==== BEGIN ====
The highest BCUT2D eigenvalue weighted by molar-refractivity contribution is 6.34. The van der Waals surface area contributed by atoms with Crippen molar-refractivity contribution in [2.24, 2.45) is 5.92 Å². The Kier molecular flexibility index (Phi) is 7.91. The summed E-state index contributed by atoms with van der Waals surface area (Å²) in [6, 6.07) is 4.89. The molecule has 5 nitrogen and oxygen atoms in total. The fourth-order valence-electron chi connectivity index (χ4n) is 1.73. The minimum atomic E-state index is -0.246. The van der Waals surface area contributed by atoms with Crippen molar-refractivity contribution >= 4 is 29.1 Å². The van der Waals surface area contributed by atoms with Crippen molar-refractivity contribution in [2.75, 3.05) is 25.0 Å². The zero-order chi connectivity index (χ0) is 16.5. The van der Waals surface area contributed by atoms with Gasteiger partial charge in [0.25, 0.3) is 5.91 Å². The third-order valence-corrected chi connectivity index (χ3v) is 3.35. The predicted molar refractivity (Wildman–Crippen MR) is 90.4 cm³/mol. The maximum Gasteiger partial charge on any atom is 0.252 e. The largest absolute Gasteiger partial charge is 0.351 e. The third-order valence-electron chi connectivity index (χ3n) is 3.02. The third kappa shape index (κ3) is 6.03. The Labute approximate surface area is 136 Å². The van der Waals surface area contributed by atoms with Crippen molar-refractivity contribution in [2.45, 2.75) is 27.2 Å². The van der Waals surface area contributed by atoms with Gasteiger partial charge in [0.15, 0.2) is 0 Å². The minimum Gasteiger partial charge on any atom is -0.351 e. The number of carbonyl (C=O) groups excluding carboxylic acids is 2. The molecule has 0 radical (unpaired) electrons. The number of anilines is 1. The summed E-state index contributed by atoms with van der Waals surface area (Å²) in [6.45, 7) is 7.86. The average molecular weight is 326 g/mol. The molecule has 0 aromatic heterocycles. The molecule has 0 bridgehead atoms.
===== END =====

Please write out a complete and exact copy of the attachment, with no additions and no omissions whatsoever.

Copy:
The highest BCUT2D eigenvalue weighted by molar-refractivity contribution is 6.34. The van der Waals surface area contributed by atoms with Crippen molar-refractivity contribution in [2.24, 2.45) is 5.92 Å². The Kier molecular flexibility index (Phi) is 7.91. The summed E-state index contributed by atoms with van der Waals surface area (Å²) in [6, 6.07) is 4.89. The molecule has 5 nitrogen and oxygen atoms in total. The fourth-order valence-electron chi connectivity index (χ4n) is 1.73. The minimum atomic E-state index is -0.246. The van der Waals surface area contributed by atoms with Crippen molar-refractivity contribution >= 4 is 29.1 Å². The van der Waals surface area contributed by atoms with Crippen molar-refractivity contribution in [2.75, 3.05) is 25.0 Å². The zero-order chi connectivity index (χ0) is 16.5. The van der Waals surface area contributed by atoms with Gasteiger partial charge in [0.25, 0.3) is 5.91 Å². The third-order valence-corrected chi connectivity index (χ3v) is 3.35. The predicted molar refractivity (Wildman–Crippen MR) is 90.4 cm³/mol. The maximum Gasteiger partial charge on any atom is 0.252 e. The largest absolute Gasteiger partial charge is 0.351 e. The third-order valence-electron chi connectivity index (χ3n) is 3.02. The third kappa shape index (κ3) is 6.03. The Labute approximate surface area is 136 Å². The van der Waals surface area contributed by atoms with Crippen molar-refractivity contribution in [2.45, 2.75) is 27.2 Å². The van der Waals surface area contributed by atoms with Gasteiger partial charge in [0.15, 0.2) is 0 Å². The minimum Gasteiger partial charge on any atom is -0.351 e. The number of carbonyl (C=O) groups excluding carboxylic acids is 2. The molecule has 0 radical (unpaired) electrons. The number of anilines is 1. The summed E-state index contributed by atoms with van der Waals surface area (Å²) in [6.45, 7) is 7.86. The average molecular weight is 326 g/mol. The molecule has 0 aromatic heterocycles. The molecule has 0 bridgehead atoms.